The emergency procedure took four hours, which revealed the laparoscope during the initial surgery had perforated the bladder, allowing fluid and urine to fill the abdominal cavity - an extremely dangerous complication. The bladder had to be repairs, as well as an abdominal washout to prevent serious systemic infection. When Kate awoke, her catheter remained, as well as two abdominal drains to drain away excess fluid. Her hospital stay lasted five days. The catheter remained with her upon discharge. "Fingers crossed it will come out next Monday!" Kate says.

Kate found out that her initial surgery discovered stage three endometriosis. She had a Mirena IUD inserted and has been started in progesterone based medication to help manage her symptoms. Additionally, she is researching a new specialist for a second opinion after her experience.

Kate's story is a timely reminder for us all that finding the right specialist is important, not just to feel supported and acknowledged, but to ensure that we receive the best quality surgical care. It's okay to ask your specialist about their surgical experience, their approach to surgery, and their professional memberships. When researching, look for doctors who have experience with excision surgery. Membership with AGES (Australian Gynaecological Endoscopy Society) indicates your doctor has advanced laparoscopic surgery experience. Remember, it's your body, and it's okay to seek another opinion if you're not comfortable. While complications like the ones experienced by Kate are uncommon if your surgery is attended to by an experienced practitioner, it is important to acknowledge that they do happen. Be your own advocate and take control of your endometriosis journey by being informed and getting the support you need.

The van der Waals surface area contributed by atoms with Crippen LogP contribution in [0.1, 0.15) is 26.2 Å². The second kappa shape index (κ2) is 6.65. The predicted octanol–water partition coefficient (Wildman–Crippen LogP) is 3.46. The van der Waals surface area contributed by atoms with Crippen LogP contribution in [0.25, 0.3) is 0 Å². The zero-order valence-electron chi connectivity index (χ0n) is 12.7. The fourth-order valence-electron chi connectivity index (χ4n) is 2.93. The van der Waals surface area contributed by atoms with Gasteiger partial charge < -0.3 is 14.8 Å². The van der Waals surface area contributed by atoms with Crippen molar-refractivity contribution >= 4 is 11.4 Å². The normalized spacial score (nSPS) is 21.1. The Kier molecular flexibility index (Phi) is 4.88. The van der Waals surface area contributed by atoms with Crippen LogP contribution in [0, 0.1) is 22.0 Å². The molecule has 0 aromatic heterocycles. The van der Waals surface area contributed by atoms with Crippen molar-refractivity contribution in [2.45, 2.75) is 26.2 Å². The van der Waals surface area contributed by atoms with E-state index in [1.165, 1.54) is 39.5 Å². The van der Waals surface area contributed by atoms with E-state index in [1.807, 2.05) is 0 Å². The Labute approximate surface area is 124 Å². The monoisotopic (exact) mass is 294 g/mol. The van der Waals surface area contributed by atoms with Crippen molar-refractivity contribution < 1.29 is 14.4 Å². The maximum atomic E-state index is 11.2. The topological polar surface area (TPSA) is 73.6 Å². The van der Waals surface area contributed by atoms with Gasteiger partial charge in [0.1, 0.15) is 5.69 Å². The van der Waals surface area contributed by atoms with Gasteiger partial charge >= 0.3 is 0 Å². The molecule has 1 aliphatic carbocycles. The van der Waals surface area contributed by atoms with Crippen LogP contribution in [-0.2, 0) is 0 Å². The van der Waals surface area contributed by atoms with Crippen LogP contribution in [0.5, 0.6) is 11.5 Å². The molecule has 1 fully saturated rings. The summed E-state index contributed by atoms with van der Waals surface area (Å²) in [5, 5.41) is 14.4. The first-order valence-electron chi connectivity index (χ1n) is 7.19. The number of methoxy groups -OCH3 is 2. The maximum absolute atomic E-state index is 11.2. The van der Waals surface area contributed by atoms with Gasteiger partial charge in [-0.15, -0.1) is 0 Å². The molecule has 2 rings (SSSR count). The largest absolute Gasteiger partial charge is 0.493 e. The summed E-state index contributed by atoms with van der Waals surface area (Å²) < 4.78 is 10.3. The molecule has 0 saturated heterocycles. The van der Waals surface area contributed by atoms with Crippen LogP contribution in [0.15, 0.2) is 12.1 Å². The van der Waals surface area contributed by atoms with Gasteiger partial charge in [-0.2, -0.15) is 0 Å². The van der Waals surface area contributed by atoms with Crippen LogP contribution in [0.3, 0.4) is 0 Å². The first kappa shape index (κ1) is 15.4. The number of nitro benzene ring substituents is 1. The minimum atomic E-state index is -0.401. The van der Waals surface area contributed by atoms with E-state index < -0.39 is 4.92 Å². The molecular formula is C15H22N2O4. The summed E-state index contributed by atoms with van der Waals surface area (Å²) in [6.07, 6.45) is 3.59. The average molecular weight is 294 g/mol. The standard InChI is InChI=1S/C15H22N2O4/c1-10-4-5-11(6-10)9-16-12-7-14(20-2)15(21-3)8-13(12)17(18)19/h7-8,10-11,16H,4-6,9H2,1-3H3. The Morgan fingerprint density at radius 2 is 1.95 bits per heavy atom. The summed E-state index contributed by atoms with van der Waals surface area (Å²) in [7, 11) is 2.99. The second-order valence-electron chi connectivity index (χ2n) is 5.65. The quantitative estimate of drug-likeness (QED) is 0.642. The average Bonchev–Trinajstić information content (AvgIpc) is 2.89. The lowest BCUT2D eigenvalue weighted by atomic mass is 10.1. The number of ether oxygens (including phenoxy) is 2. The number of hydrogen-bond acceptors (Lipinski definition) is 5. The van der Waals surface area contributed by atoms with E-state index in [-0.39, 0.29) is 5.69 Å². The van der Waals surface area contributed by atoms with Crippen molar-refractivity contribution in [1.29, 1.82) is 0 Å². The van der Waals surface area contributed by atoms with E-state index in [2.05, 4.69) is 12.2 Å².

QENDO is here to support you on this journey, our resources and support line (3321 4408) are available to you!

Thank you to Kate for sharing her story. If you would like to write for the QENDO blog, please email our blog coordinator here.

The materials available on or through the website qendo.org.au [‘QENDO’] are an information source only. Information provided by QENDO does not constitute medical advice and should not be relied upon to diagnose or treat any medical condition.To the maximum extent permitted by law, all contributors of QENDO make no statement, representation, or warranty about the quality, accuracy, context, completeness, availability or suitability for any purpose of, and you should not rely on, any materials available on or through the website qendo.org.au. QENDO disclaims, to the maximum extent permitted by law, all responsibility and all liability (including without limitation, liability in negligence) for all expenses, losses, damages and costs you or any other person might incur for any reason including as a result of the materials available on or through this website being in any way inaccurate, out of context, incomplete, unavailable, not up to date or unsuitable for any purpose.